Posted in Faith, Teamwork

The Gift of Others

“Honey, can you help me find my glasses? I don’t see them anywhere.”

I had been searching for my eyeglasses for 15 minutes, and I decided to enlist the assistance of my husband. One minute later he walked out of our bedroom, grinning from ear to ear and triumphantly holding up my glasses.

“Where we they?” I asked in surprise.

“On the dresser where you usually put them.”

I had checked my dresser three different times and they weren’t there. How could I have missed them?

Although I felt sheepish, I was truly grateful for my husband. He was able to provide perspective that I didn’t have and his perspective solved my problem

As we live and lead, being in community with others is incredibly valuable. For some people this is easier to do than for others. Our independent society esteems the “self made” man and woman. Somehow we feel inferior or deficient if we ask for someone else’s perspective. But there really is nothing like a second pair of eyes. Or to have a trusted person look at a situation from a different frame of reference.

My grammar skills are excellent, and I love to proofread for other writers. Without effort my eyes go straight to the typos on a page. Nevertheless, I always ask at least one other person to read my writing before submitting it. I know what I intended to write, so I see things the way they’re supposed to be rather than what is really there. Someone else can help me by seeing what is actually there and pointing out what I may have overlooked.

At times, like my glasses, I don’t see what is right in front of me. Perhaps I’m too close to a problem. Perhaps I have been involved in an organization for a long time. The more engaged I am in a situation, the less I can see the answers. Other people can generate dynamic ideas and solutions when I feel stuck.

God has given us the gift of others. Don’t do this thing called life alone.

“Plans go wrong for lack of advice; many advisers bring success” (Proverbs 15:22, NLT).

“So don’t wage war without wise guidance; victory depends on having many advisers” (Proverbs 24:6).

Who is in your circle of advisers? Who in your life offers valuable perspective?

Inviting the input of others isn’t a sign of weakness. It’s a sign of strength. And wisdom. Be willing to live and lead in partnership with others.

Heavenly Father, thank You for including me as a member of the Body of Christ. Help me live and lead in community with others, and to reject the notion that I can do it alone. May I be open to the perspective of others and be willing to share my insights with them. As we help one another, be glorified. In Jesus’ name. Amen.

Posted in Character, Faith

Beware of Fear!

I know Jesus (NO FEAR!)
I know God (NO FEAR!)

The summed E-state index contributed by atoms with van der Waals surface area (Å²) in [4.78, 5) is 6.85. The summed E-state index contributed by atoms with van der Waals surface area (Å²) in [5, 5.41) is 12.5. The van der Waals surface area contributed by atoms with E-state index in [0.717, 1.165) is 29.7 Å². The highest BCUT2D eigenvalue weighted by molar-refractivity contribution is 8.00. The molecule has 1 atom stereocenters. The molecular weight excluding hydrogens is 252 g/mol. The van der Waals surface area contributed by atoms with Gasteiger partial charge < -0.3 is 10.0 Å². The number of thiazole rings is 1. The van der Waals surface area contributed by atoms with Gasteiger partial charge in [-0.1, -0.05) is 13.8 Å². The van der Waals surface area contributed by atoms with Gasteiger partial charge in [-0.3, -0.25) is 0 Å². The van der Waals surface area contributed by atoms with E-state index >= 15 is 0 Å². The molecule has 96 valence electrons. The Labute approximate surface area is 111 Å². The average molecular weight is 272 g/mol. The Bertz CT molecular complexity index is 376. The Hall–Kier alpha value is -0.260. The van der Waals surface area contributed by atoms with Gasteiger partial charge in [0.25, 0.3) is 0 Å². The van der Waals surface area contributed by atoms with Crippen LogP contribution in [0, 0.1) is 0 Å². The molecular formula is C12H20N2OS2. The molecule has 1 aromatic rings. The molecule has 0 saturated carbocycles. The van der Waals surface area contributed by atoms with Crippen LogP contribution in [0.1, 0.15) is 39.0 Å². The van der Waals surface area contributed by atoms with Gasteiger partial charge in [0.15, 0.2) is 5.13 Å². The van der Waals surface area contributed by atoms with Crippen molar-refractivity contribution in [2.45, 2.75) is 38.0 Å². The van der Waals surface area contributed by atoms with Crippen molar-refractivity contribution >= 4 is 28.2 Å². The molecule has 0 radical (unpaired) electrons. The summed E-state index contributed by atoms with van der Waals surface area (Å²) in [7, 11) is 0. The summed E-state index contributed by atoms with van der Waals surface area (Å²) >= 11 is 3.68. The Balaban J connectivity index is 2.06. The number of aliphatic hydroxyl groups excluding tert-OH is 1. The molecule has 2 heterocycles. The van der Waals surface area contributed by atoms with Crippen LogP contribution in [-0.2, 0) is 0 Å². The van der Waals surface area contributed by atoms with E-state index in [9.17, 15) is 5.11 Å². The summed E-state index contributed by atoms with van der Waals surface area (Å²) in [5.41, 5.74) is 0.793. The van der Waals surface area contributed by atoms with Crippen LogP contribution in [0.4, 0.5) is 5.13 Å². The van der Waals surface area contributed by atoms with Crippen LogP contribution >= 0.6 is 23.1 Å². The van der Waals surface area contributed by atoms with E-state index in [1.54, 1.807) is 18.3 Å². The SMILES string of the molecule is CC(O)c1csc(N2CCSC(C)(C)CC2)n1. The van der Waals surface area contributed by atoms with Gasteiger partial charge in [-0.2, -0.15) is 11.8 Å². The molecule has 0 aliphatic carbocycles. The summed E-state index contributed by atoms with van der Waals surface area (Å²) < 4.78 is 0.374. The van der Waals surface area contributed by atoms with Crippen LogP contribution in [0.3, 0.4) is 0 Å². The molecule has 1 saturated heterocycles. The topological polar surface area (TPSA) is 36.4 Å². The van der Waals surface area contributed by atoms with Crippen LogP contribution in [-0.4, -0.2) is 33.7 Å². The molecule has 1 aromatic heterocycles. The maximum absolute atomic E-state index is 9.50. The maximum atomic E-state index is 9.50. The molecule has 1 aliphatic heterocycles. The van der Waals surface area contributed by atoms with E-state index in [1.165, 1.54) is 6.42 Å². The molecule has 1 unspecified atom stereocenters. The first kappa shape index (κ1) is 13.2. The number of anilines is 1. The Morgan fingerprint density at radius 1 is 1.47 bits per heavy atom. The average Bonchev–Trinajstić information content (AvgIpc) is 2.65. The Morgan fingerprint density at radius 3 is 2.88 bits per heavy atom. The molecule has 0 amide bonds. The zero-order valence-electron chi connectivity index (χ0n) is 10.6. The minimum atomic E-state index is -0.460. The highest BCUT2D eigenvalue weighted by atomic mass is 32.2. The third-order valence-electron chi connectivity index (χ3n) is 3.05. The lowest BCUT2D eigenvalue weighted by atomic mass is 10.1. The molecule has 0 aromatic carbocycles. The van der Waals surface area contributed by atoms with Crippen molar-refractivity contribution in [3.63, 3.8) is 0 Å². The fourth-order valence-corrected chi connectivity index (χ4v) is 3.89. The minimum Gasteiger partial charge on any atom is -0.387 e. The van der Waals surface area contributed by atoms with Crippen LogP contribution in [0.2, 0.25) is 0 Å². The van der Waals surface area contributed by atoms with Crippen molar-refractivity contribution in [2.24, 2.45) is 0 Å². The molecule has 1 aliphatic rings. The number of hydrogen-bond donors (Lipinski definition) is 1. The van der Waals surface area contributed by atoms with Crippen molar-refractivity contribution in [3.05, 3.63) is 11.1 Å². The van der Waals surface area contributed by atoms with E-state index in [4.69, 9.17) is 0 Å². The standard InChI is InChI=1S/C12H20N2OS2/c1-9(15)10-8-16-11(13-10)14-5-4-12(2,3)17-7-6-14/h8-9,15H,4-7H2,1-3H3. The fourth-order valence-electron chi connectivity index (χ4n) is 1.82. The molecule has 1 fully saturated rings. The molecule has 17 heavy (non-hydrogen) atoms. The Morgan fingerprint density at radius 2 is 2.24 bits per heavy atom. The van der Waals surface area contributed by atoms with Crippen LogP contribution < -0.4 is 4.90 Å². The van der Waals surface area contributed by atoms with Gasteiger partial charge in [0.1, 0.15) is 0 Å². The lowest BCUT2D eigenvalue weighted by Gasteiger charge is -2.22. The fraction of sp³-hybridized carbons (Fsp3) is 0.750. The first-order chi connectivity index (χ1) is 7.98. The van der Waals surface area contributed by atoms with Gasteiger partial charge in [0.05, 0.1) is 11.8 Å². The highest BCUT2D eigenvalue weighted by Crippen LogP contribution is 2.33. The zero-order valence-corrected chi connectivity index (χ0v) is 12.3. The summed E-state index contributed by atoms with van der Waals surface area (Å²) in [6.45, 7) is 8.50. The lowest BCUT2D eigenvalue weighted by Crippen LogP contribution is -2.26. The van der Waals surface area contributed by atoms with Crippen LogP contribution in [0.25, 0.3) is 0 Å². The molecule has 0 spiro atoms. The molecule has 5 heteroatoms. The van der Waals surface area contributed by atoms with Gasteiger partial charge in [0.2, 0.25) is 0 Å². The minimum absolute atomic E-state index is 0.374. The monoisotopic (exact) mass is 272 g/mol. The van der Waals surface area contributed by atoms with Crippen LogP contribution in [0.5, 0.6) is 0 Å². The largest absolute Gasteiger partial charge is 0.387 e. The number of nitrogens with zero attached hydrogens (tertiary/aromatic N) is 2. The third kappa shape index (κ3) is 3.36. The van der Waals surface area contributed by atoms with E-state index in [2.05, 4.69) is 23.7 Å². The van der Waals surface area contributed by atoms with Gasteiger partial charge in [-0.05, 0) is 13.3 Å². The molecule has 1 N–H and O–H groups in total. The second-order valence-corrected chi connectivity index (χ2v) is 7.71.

I know Jesus, and I have got NO FEAR!
(Duff Rowden)

Years ago my worship leader friend sang this chorus at youth events. It was a fun reminder that as Christ-followers, we have victory over fear. The perfect love of God in our lives drives out all fear (1 John 4:18).

The trouble is that fear comes in many forms and is not always easily identifiable. It can be as overwhelming as a paralyzing panic attack, but it can also be as subtle as low-grade, gnawing worry. Fear is designed as an emotion to protect us from a dangerous or unwanted situation. However, it can become an obstacle to experiencing all that God desires.

I spent much of my life dominated by fear of some kind, although it may not have been apparent outwardly. What people could see was my dependability to meet deadlines and ability to perform well. They couldn’t see that my insides were tied up in knots. My driven personality was fueled by a fierce need to be in control at all times. Somehow I believed that being in control meant that fear was kept away.

It was not until I began to experience increased physical symptoms that I truly investigated the negative effects of fear. Headaches, stomach problems, chronic pain, fatigue, dizziness, and anxiety attacks prompted me to sincere soul searching.

Over time the Lord, in His great mercy, began to show me that fear was actually a key influence for my need to be in control. In spite of my external achievements, fear held me back internally and robbed me from living in God’s abundance.

Fear of rejection. My gift of connecting with others and caring for them was distorted. I became motivated to please people, spending a great deal of time concerned about making a positive impression, doing things to get noticed. It also caused me to guard my heart from the pain of rejection. I served people with one hand while protecting my heart with the other, not allowing them to get close enough to hurt me. Needless to say, this didn’t work well with my relationships at home, church, or on the job.

The remedy. I consciously focus on God’s magnificent love for me. While people matter greatly, intimacy with Jesus comes first. People’s opinions vary, and they will hurt me, usually unintentionally but sometimes on purpose. However, my security and acceptance are rooted in Jesus.

And I am convinced that nothing can ever separate us from God’s love. Neither death nor life, neither angels nor demons, neither our fears for today nor our worries about tomorrow—not even the powers of hell can separate us from God’s love. No power in the sky above or in the earth below—indeed, nothing in all creation will ever be able to separate us from the love of God that is revealed in Christ Jesus our Lord (Romans 8:38-39, NLT)

Fear of failure. My gifts of achievement and dependability were tarnished. I strove for perfection in everything, and felt comfortable maintaining the status quo. Taking risks felt too threatening, and it stopped the flow of creativity and innovation. I could picture negative outcomes and was weighed down by them: A plan that doesn’t work; an event nobody attends; finances drying up, a program that falls apart; my marriage unexpectedly ending. It became paralyzing, prohibiting me from enjoying the adventure of learning and growing.